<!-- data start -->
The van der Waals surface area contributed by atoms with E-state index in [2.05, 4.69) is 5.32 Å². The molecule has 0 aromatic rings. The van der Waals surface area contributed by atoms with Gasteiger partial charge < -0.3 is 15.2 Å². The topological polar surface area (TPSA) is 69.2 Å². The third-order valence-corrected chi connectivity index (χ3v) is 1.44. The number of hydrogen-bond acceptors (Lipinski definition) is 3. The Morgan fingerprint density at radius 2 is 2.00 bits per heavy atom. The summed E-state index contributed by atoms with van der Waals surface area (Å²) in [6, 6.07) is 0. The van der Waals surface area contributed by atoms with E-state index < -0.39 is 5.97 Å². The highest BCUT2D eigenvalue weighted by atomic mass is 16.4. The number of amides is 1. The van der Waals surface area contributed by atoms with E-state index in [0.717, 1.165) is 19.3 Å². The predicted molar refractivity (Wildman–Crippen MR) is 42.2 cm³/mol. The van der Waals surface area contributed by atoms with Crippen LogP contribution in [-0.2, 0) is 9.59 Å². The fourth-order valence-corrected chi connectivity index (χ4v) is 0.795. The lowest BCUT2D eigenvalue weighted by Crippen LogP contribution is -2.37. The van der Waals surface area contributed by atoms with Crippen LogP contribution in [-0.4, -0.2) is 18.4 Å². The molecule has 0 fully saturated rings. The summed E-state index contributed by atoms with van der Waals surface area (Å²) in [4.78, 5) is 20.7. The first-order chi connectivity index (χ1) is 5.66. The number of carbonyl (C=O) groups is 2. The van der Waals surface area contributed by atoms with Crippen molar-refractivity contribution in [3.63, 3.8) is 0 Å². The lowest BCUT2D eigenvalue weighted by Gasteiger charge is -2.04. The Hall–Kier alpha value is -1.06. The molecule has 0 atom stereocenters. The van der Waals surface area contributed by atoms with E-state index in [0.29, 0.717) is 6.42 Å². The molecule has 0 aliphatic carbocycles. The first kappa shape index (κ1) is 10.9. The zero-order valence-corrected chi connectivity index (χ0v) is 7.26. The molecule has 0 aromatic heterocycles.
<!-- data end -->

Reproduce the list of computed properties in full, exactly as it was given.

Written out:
The van der Waals surface area contributed by atoms with E-state index in [2.05, 4.69) is 5.32 Å². The molecule has 0 aromatic rings. The van der Waals surface area contributed by atoms with Gasteiger partial charge < -0.3 is 15.2 Å². The topological polar surface area (TPSA) is 69.2 Å². The third-order valence-corrected chi connectivity index (χ3v) is 1.44. The number of hydrogen-bond acceptors (Lipinski definition) is 3. The Morgan fingerprint density at radius 2 is 2.00 bits per heavy atom. The summed E-state index contributed by atoms with van der Waals surface area (Å²) in [6, 6.07) is 0. The van der Waals surface area contributed by atoms with E-state index < -0.39 is 5.97 Å². The highest BCUT2D eigenvalue weighted by atomic mass is 16.4. The number of amides is 1. The van der Waals surface area contributed by atoms with E-state index in [0.717, 1.165) is 19.3 Å². The predicted molar refractivity (Wildman–Crippen MR) is 42.2 cm³/mol. The van der Waals surface area contributed by atoms with Crippen LogP contribution in [-0.2, 0) is 9.59 Å². The fourth-order valence-corrected chi connectivity index (χ4v) is 0.795. The lowest BCUT2D eigenvalue weighted by Crippen LogP contribution is -2.37. The van der Waals surface area contributed by atoms with Crippen LogP contribution in [-0.4, -0.2) is 18.4 Å². The molecule has 0 fully saturated rings. The summed E-state index contributed by atoms with van der Waals surface area (Å²) in [4.78, 5) is 20.7. The first-order chi connectivity index (χ1) is 5.66. The number of carbonyl (C=O) groups is 2. The van der Waals surface area contributed by atoms with Crippen molar-refractivity contribution in [3.63, 3.8) is 0 Å². The lowest BCUT2D eigenvalue weighted by Gasteiger charge is -2.04. The Hall–Kier alpha value is -1.06. The molecule has 0 atom stereocenters. The van der Waals surface area contributed by atoms with E-state index in [0.29, 0.717) is 6.42 Å². The molecule has 0 aliphatic carbocycles. The first kappa shape index (κ1) is 10.9. The zero-order valence-corrected chi connectivity index (χ0v) is 7.26. The molecule has 0 aromatic heterocycles.